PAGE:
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As local authorities assume responsibility under the Gambling Act 2005 for the major growth industry of gambling, this timely text charts their new terrain simply and succinctly. Written by leading national experts and published by the Institute of Licensing, the book considers the dual regulatory tools of licensing and planning, sets out the principles governing each, and establishes the boundary and interface between them. The text also explains the division of functions between licensing authorities and the national regulator – the Gambling Commission.
As well as a clear exposition of local authority procedures and powers under the Gambling Act, the text raises important issues as to the nature and extent of the statutory discretion the Act confers. This debate has crucial implications for the role, if any, of planning, health and safety, and environmental health authorities, and the involvement of local people and their elected representatives in the licensing process.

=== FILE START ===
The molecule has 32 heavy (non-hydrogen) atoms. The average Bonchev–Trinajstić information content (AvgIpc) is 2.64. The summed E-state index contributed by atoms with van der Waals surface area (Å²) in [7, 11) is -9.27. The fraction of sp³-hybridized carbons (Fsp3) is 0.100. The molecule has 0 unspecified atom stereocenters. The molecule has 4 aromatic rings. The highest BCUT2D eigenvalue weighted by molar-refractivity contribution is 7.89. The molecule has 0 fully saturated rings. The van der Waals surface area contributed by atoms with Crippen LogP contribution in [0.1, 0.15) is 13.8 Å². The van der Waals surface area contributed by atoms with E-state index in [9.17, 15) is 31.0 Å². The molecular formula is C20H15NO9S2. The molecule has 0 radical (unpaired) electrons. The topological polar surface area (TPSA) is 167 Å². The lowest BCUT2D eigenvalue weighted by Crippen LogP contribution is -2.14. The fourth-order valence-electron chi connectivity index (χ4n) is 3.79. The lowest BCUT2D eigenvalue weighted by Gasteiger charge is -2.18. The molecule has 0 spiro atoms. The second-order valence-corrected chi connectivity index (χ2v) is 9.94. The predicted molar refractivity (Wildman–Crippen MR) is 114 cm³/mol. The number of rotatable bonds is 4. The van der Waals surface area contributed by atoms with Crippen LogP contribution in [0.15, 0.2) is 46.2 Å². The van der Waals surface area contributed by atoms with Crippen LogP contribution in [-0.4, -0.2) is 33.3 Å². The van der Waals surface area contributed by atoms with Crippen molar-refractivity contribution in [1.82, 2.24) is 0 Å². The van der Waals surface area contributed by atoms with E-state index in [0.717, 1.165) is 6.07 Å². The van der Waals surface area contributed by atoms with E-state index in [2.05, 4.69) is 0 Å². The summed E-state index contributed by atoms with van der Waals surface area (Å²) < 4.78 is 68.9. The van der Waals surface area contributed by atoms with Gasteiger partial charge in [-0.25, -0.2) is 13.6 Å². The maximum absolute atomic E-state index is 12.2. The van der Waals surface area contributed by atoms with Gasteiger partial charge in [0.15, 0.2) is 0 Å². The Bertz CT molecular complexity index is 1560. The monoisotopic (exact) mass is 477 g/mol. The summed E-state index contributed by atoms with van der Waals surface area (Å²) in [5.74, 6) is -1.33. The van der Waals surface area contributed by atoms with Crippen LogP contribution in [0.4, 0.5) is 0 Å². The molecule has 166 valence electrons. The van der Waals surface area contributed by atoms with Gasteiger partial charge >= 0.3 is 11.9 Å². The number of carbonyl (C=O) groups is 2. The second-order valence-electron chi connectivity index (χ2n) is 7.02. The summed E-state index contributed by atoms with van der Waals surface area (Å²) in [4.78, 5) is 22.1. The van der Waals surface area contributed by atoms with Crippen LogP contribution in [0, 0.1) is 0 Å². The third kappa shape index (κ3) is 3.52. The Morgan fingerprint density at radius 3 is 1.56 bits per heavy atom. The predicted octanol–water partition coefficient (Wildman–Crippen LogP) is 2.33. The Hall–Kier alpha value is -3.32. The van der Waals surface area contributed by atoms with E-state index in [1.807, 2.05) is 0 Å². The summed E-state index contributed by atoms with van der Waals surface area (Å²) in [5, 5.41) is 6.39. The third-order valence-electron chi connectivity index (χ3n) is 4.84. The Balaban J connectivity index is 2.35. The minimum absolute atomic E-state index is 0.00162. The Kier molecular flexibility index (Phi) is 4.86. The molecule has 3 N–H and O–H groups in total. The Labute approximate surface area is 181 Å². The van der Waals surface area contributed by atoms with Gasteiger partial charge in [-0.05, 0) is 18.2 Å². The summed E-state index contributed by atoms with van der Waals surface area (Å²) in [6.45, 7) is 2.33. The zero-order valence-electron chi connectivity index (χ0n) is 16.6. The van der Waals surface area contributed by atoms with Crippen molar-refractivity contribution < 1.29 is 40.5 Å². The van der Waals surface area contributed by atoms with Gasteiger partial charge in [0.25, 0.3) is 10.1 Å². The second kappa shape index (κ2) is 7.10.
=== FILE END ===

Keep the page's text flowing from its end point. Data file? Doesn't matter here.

There are authoritative chapters on planning, detailing the principles regarding town centre and out of town centre gambling proposals, major gambling resort proposals and planning gain. The optimum location of gambling proposals from a regeneration and social impact perspective will also be considered.
Taking a practical approach to the matters principally concerning local authorities, e.g. the nature of their discretion, role of ward councillors, participation of local people, the use of conditions, the status of policy on appeal and the interface between licensing and planning, this will be a standard reference work for officers and members working in licensing and planning.
Written in a clear, accessible style, supplemented by extensive use of diagrams and tables to illustrate the key concepts, this book is designed for reading by all professionals and committee members working in the licensing and planning process relating to gambling. With its insights into the working of the legislation from the regulator’s point of view, the book will also be invaluable to other participants in the system, particularly industry operators and representatives.